On what historical basis do you claim that Kepler's question, as to the number of planets, was a scientific question? It should also be clear that those "historians of science" that Henry is referring to are not necessarily specialists in the period and content being addressed; so your suggestion of prejudice is bizarre, because Henry is a specialist in the period and content.
Your proposition that it is not an historical fact that Newton did accept actio in distans is quite puzzling. He did accept the suggestion. In fact, it appealed to his mentality and mind toward occult properties that are so prevalent in magic and alchemy, having spent so many years studying such arts. (It may have been Keynes who called Newton the last of the magicians, and not the first thinker of the Age of Reason.) What you are referring to as "the fact" is not what Henry is saying is that fact: Henry is referring to the historical fact of how Newton behaved, in accepting actio in distans as a modus operandi for forces.
The one thing you have right is that the nature of magic (e.g., what the content of magic is) is unclear. Some of the natural magic texts completely obscure the line between magic and natural philosophy. Della Porta's "Magia Naturalis" and John Wilkins' "Mathematicall Magick" are great examples.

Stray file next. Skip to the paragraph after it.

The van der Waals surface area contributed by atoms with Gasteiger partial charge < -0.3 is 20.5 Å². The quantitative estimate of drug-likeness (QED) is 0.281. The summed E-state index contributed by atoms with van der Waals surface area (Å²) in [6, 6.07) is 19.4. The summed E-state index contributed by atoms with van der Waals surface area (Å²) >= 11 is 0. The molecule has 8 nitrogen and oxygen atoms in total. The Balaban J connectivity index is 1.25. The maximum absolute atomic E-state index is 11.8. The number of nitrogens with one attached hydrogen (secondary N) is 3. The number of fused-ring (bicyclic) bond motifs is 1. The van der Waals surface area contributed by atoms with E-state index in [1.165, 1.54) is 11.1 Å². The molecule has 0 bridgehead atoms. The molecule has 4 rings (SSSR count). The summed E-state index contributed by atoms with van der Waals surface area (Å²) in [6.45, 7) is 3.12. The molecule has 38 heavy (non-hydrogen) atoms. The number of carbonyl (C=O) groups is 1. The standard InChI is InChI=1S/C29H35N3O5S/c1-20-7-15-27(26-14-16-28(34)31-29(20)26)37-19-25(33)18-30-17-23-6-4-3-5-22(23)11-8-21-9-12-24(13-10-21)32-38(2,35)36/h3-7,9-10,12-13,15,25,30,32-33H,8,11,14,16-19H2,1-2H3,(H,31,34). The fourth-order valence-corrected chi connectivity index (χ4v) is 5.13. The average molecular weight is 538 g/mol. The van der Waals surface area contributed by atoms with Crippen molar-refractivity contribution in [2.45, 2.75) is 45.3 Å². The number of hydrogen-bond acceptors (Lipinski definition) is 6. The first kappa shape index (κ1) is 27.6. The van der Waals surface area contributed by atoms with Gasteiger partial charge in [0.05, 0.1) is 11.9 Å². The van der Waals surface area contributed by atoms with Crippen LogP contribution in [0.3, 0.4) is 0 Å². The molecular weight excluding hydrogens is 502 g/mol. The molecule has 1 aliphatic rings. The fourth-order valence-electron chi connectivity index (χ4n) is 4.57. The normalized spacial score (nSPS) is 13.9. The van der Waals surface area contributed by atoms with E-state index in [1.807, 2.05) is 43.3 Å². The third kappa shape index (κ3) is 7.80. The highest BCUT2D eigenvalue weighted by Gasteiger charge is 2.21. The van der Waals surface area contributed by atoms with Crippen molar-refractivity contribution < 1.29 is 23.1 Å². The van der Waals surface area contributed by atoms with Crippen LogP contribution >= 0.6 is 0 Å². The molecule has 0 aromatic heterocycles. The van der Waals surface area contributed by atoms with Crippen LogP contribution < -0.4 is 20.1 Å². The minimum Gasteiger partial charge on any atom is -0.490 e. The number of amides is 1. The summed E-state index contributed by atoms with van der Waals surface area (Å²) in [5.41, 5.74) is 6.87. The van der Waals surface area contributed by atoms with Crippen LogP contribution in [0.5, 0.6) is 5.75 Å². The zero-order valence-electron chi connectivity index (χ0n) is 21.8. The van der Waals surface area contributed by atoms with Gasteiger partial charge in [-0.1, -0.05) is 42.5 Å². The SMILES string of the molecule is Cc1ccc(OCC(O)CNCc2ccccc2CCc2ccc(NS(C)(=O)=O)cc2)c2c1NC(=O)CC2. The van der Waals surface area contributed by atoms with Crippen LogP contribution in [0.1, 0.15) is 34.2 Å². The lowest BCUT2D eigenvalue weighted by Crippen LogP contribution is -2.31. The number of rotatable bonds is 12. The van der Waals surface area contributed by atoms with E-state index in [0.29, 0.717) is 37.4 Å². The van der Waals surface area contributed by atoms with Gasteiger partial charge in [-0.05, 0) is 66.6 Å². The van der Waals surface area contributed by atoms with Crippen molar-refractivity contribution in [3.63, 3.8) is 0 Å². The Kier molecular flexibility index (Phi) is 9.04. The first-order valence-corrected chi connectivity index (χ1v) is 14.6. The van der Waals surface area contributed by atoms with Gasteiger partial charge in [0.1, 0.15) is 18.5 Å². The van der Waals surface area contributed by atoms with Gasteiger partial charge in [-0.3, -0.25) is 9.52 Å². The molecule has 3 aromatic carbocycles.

It takes quite a bit of hubris to claim that one of the top couple scholars in a field has written an "underwhelming" chapter, expressly written in that scholar's area of expertise. It would be surprising if you had any training in history, because your approach to Henry's text is obviously stemming from some prejudice produced by modern-scientific elitism, facilitated by virtue of the presumed lack of training in history. A little more humility in approaching a text, as well as some perspective on who the author is (e.g., author's level of scholarship and area of expertise) and sympathy for the project (i.e., assessment of the current discussion in the literature), would make for a more informed and valuable review to potential readers.